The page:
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  • Writer's pictureKathy Coudle-King

And still we rise!

It's International Women's Day!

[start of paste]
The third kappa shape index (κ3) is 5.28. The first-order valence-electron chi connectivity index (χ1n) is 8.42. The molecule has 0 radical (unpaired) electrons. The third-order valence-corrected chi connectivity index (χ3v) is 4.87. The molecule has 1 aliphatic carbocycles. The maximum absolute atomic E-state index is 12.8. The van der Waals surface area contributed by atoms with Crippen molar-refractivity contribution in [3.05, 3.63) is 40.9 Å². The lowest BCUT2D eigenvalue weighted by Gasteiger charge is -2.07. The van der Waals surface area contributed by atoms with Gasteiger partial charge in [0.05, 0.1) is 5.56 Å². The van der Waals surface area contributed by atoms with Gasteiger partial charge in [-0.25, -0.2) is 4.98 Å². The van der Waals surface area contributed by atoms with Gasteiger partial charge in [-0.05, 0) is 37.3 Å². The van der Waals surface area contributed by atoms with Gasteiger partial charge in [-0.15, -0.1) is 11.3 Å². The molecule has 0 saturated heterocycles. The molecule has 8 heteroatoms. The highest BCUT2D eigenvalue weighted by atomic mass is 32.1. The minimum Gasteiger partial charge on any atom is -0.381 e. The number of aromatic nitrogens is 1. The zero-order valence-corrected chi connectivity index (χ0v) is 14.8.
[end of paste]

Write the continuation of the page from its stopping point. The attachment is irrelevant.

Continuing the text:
No, this isn't like Drink Wine with your Cat Day, or Pancake Day. It's a real thing that's been celebrated for more than a 100 years around the world. In the U.S., there’s a pretty good chance you had no idea this day exists even though the first one was celebrated in NYC in 1909 as "Women's Day". In 1911, it was celebrated in Austria, Denmark, Germany, and Switzerland. Women demonstrated in the streets for full equality and suffrage. It was adopted as International Women's Day in Russia in 1917, and China picked it up in 1922. In 1967, second-wave feminists in the U.S. shed new light on it, and in 1975 the UN celebrated March 8 as International Women's Day, and in 1977 the UN General Assembly invited member nations to recognize it as the UN Day for women's rights and world peace.